PUCO OKs surcharges for Youngstown Thermal customers
By Kalea Hall
Youngstown Thermal customers will soon have higher bills to keep their energy source alive.
Public Utilities Commission of Ohio commissioners at a hearing Wednesday afternoon approved the PUCO staff’s recommendation on surcharge rates for 45 customers on the steam heat and cooling system.
The rates vary per customer. In its report issued last week, the PUCO staff recommended the 45 unnamed customers be charged a minimum of $100 each. After that charge, the staff allocated remaining payroll and health care expenses based on peak demand. The PUCO staff calculated each customer’s percentage contribution to the peak demand month for 2016, then each customer’s contribution was applied to the monthly payroll and health care costs to determine a monthly surcharge.
The surcharges are necessary, PUCO said, to keep Youngstown Thermal payroll and employees’ health care expenses covered.
“Without the emergency surcharge, it could result in closure of its facilities and failure to deliver service,” PUCO Chairman Asim Z. Haque said during Wednesday’s hearing.
Youngstown Thermal told PUCO it needs about $199,000 every month to meet its essential expenses, including payroll.
In Wednesday’s order, PUCO directed Youngstown Thermal to file final tariffs and to notify its customers of the changes to the tariff within 30 days. The tariffs will be approved effective upon filing and subject to final review by the PUCO.
Customers can contact the PUCO call center at 800-686-7826 to learn specifically how their rates will be impacted.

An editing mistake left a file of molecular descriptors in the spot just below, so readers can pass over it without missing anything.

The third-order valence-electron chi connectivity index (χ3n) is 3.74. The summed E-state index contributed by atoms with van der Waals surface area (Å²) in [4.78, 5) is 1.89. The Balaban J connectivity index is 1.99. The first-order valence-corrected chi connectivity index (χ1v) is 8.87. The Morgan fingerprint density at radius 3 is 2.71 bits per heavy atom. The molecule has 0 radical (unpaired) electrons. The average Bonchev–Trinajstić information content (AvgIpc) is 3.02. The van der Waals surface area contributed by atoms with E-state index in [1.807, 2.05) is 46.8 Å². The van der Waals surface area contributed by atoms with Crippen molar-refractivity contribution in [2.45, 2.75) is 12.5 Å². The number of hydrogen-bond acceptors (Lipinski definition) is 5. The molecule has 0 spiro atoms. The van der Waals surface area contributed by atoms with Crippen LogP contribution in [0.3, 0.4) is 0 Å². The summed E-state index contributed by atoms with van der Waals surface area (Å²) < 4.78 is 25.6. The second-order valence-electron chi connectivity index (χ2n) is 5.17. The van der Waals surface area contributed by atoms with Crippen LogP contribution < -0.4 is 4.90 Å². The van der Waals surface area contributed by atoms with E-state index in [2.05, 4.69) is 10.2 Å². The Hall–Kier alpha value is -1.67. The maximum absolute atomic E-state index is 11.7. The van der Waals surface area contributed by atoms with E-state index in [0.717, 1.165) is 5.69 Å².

This is the second major action PUCO had to make to make sure there isn’t an energy crisis in downtown Youngstown. PUCO had the Ohio Attorney General’s office ask Judge R. Scott Krichbaum of Mahoning County Common Pleas Court to appoint a receiver for the utility company, which the judge did Tuesday.
Judge Krichbaum appointed Reg Martin, owner of Columbus-based Martin Management Services, as the receiver.
“We continue to believe that the appointment of a receiver is essential and that it allows for an individual with experience in assisting financially distressed companies to take a fresh look at Youngstown Thermal’s finances and long-term viability,” Haque said. “We are very happy to report that a receiver with deep experience, a receiver who has handled more than a few hundred receiverships, was recently appointed the receiver for Youngstown Thermal. However ... while it is an important step, the commission with the help of the community must make every effort to ensure that continuous service is delivered to Youngstown Thermal’s customers.”